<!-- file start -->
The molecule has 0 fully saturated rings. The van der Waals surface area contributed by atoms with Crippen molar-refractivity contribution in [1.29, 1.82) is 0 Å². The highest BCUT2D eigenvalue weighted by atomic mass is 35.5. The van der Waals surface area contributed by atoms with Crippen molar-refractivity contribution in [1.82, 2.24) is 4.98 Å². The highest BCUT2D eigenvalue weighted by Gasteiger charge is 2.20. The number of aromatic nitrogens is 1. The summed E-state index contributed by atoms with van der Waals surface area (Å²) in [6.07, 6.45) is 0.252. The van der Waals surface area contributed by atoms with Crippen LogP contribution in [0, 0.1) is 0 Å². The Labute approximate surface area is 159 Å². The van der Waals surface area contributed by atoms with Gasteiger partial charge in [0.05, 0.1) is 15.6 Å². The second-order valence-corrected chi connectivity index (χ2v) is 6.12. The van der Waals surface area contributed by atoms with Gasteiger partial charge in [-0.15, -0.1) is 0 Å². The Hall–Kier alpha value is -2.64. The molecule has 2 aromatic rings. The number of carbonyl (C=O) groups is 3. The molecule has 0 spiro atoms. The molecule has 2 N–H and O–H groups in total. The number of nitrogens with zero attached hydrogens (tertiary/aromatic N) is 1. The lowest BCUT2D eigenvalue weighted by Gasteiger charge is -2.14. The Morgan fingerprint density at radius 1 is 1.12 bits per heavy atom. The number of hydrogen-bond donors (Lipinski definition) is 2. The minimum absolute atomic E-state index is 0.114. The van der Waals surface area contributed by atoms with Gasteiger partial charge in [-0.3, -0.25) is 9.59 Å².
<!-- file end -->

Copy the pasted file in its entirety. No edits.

The molecule has 0 fully saturated rings. The van der Waals surface area contributed by atoms with Crippen molar-refractivity contribution in [1.29, 1.82) is 0 Å². The highest BCUT2D eigenvalue weighted by atomic mass is 35.5. The van der Waals surface area contributed by atoms with Crippen molar-refractivity contribution in [1.82, 2.24) is 4.98 Å². The highest BCUT2D eigenvalue weighted by Gasteiger charge is 2.20. The number of aromatic nitrogens is 1. The summed E-state index contributed by atoms with van der Waals surface area (Å²) in [6.07, 6.45) is 0.252. The van der Waals surface area contributed by atoms with Crippen LogP contribution in [0, 0.1) is 0 Å². The Labute approximate surface area is 159 Å². The van der Waals surface area contributed by atoms with Gasteiger partial charge in [0.05, 0.1) is 15.6 Å². The second-order valence-corrected chi connectivity index (χ2v) is 6.12. The van der Waals surface area contributed by atoms with Gasteiger partial charge in [-0.15, -0.1) is 0 Å². The Hall–Kier alpha value is -2.64. The molecule has 2 aromatic rings. The number of carbonyl (C=O) groups is 3. The molecule has 0 spiro atoms. The molecule has 2 N–H and O–H groups in total. The number of nitrogens with zero attached hydrogens (tertiary/aromatic N) is 1. The lowest BCUT2D eigenvalue weighted by Gasteiger charge is -2.14. The Morgan fingerprint density at radius 1 is 1.12 bits per heavy atom. The number of hydrogen-bond donors (Lipinski definition) is 2. The minimum absolute atomic E-state index is 0.114. The van der Waals surface area contributed by atoms with Gasteiger partial charge in [-0.3, -0.25) is 9.59 Å².